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You may be wondering what are alternate reality games, or better known as ARG’s? Firstly, let’s determine what it’s not. It’s not Virtual Reality, nor is it Augmented Reality. An ARG takes place in the real world, it blurs the lines between reality and fiction. Augmented reality systems can be used in ARG’s but they are not what makes it an ARG.
ARG’s are essentially very large and far-reaching mysteries with puzzles and clues in an elaborate story. They are stories that appear to be real, feel very real when you’re playing them, but are in fact complete fiction. “I think most of [the appeal of ARGs] is the feeling that the world around you is more magical than it might at first appear,”(Andrea Phillips, an ARG designer).
If you have come across the term ARG before, you might be thinking to yourself, but this was a thing back in the early 2000’s, I thought this was outdated and old. Well, you’d be half-right. It was quite a popular way back in the early 2000’s but people are still creating ARG’s today. It’s just that these new ones are smaller, more personal endeavors, either crowd-funded or created within companies, universities, and schools. Not like the old ones you remember which had a large corporate backing and were used as promotional tools.
The ARG became famous as a promotional tool for companies to leverage advertising in a transmedia world. It was an exciting way of getting better word of mouth marketing and interest into a new product. The most notable ARG’s are The Beast and I Love Bees for Spielberg’s “A.I.” and Halo 2 respectively.
As part of a marketing drive for both these products, the publishing companies behind them developed intricate ARG’s to get people more interested and invested in the product. And this was done through deciphering codes on websites, finding hidden locations, delivering items to dead-drops, listening to audio recordings, and so forth, the list goes on. But the main thing is that these games didn’t rely purely on the format that the product came in. The Beast did not purely exist in the film world, it was everywhere, so anyone could join.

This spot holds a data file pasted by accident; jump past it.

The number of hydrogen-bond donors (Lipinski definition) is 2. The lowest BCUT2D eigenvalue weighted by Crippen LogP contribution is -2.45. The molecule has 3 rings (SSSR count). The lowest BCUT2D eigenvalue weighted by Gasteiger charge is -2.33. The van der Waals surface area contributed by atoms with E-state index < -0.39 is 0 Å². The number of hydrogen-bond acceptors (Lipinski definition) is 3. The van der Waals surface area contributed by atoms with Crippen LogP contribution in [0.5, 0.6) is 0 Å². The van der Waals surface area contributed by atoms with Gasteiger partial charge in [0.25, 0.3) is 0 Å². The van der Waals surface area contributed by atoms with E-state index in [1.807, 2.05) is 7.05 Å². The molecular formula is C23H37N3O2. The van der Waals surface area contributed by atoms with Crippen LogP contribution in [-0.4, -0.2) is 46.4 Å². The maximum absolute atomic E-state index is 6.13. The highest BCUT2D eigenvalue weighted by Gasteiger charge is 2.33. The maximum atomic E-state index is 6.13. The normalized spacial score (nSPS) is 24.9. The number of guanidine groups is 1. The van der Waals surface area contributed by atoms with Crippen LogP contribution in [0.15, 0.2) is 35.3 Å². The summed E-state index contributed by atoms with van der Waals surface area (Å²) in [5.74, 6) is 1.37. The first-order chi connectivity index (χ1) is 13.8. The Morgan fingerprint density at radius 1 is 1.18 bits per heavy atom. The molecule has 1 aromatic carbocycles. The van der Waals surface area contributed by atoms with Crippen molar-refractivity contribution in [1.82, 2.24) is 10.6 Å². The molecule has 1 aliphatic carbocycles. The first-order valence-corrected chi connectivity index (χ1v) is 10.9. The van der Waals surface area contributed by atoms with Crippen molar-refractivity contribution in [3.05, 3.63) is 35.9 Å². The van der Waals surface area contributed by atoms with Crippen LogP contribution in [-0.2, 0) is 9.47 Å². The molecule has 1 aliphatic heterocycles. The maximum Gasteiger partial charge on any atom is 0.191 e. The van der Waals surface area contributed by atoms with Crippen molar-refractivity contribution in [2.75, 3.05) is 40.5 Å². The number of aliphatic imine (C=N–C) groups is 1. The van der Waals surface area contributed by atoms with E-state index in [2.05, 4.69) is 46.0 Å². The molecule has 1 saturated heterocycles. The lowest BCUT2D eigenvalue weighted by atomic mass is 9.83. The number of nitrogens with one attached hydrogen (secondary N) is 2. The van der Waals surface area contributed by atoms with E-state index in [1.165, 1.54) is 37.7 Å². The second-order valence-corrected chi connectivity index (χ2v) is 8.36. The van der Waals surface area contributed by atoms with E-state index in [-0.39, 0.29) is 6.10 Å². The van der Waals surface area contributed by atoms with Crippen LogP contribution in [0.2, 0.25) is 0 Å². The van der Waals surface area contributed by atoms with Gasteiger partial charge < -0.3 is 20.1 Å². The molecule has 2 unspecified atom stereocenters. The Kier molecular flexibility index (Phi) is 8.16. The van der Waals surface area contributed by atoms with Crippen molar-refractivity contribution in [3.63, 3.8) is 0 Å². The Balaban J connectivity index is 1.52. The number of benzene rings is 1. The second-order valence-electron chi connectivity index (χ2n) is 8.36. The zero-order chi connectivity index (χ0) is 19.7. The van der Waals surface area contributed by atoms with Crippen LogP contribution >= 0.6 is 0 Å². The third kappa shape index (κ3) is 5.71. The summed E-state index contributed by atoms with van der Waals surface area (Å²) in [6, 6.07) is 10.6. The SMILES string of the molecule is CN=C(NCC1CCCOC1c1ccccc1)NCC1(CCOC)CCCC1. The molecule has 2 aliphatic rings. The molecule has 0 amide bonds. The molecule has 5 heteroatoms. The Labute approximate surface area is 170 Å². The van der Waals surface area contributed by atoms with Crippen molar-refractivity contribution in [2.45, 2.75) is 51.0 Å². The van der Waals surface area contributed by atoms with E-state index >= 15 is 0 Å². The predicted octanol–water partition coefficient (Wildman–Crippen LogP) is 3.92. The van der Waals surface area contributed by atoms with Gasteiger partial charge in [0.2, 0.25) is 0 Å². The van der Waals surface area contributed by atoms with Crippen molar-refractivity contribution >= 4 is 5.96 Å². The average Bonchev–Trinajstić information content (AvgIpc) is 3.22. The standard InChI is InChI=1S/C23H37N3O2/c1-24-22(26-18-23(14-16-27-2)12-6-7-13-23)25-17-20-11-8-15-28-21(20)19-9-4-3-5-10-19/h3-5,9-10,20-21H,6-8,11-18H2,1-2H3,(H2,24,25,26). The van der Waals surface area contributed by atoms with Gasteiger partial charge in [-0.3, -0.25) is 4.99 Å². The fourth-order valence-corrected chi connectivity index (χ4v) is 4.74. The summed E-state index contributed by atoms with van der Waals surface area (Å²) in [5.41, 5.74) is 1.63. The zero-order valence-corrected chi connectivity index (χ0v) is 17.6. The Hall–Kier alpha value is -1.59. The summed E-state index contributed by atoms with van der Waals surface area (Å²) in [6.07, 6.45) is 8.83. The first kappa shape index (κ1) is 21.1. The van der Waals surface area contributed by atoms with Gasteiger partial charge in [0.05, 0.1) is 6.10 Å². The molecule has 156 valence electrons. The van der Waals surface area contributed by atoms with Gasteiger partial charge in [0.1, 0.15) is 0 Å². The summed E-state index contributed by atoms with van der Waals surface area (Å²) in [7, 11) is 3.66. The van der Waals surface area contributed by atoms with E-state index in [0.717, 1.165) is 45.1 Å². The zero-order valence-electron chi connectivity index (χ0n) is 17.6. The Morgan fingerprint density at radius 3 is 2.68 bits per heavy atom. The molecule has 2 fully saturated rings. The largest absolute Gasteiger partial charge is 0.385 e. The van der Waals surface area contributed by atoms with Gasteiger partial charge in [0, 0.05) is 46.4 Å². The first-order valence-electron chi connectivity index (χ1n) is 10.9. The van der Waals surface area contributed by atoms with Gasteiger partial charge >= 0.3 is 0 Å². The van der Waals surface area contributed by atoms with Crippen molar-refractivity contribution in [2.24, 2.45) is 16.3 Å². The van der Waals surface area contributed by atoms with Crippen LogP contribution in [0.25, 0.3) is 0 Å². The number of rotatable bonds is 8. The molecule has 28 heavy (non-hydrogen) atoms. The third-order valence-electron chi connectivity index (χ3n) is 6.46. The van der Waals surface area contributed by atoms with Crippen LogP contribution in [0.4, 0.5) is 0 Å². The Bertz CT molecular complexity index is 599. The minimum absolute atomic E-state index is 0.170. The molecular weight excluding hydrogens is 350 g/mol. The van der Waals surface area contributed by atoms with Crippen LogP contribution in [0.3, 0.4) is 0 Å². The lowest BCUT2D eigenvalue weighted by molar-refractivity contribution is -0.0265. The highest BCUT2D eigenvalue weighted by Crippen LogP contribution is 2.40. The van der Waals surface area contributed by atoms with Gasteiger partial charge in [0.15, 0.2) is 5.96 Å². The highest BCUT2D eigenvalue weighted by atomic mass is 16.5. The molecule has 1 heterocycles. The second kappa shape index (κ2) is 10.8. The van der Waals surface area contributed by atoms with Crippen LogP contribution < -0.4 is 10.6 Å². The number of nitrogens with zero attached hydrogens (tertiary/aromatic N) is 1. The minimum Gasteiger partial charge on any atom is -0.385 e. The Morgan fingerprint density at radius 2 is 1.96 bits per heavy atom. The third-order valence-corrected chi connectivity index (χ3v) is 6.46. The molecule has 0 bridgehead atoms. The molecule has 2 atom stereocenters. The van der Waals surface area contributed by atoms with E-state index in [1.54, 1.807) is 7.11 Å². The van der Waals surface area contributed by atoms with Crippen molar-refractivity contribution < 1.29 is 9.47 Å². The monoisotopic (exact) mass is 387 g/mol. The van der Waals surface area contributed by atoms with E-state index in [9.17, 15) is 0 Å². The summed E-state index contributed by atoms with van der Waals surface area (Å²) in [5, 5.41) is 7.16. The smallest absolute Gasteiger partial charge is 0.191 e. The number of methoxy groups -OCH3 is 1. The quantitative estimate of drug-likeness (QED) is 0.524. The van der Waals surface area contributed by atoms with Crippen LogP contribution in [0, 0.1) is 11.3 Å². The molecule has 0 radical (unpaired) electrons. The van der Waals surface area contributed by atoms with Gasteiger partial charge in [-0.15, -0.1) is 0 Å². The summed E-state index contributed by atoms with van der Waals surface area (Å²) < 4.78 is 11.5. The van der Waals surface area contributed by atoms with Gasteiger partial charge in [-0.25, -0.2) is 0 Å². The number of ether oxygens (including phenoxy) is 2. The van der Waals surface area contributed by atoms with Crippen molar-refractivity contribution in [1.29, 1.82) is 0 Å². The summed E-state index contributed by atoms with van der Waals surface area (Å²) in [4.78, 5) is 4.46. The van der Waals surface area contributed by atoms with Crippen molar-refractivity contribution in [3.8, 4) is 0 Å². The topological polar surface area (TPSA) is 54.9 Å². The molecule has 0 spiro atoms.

Other examples are ARG’s developed for “Cloverfield”, “Super 8”, “Tron: Legacy” and much more. A more recent one that people may be familiar with is Blizzard’s ARG for the Sombra character in that was released in 2016 for Overwatch.
TV series such as “Supernatural” and “Dexter” have also dabbled in ARG’s.
Many of these ARG’s incorporated breadcrumbs/clue games and geolocation techniques to leverage a worldwide audience. They are also some of the first games to widely use QR and Barcode technology, due to its ease and visually cryptic look.
Many of these ARG’s were quite successful with a great number of people enjoying them. They all finished, either due to the game running its course or in some unfortunate cases, because the financing ran out. But many participants still remember them fondly because they seemed so very real.
As you may have seen in another article on this site, the Magic Circle is a concept from Johan Huizinga in his book Homo Ludens, where everyone who enters a game, the circle, does so voluntarily (this is very important) and all agree to stick to the specific rules of that game. In essence, it’s a social contract for the reality inside of a game.
ARG’s are somewhat different in this respect. You don’t really know the ARG is there until you’ve already dropped down the rabbit hole. You fall into it rather than consciously accept an ‘invitation’. The magic circle within an ARG is a bit like swiss cheese, a bit porous. You’re never quite sure what’s real and what’s part of the game.
This duality of whether it’s really real or whether it’s fiction is what makes ARG’s so exciting and so immersive for the people who take part in it. The only catch though is that you as a player, have to start from when the ARG is initiated, at least if you want to have the full immersive experience. You can start later but it’s somewhat disorienting trying to catch up to where everyone else is. Having to discover the lore and story all on your own and all the fun and challenge of solving the puzzles and finding the initial clues is also somewhat removed. Mostly due to everyone having already posted it everywhere.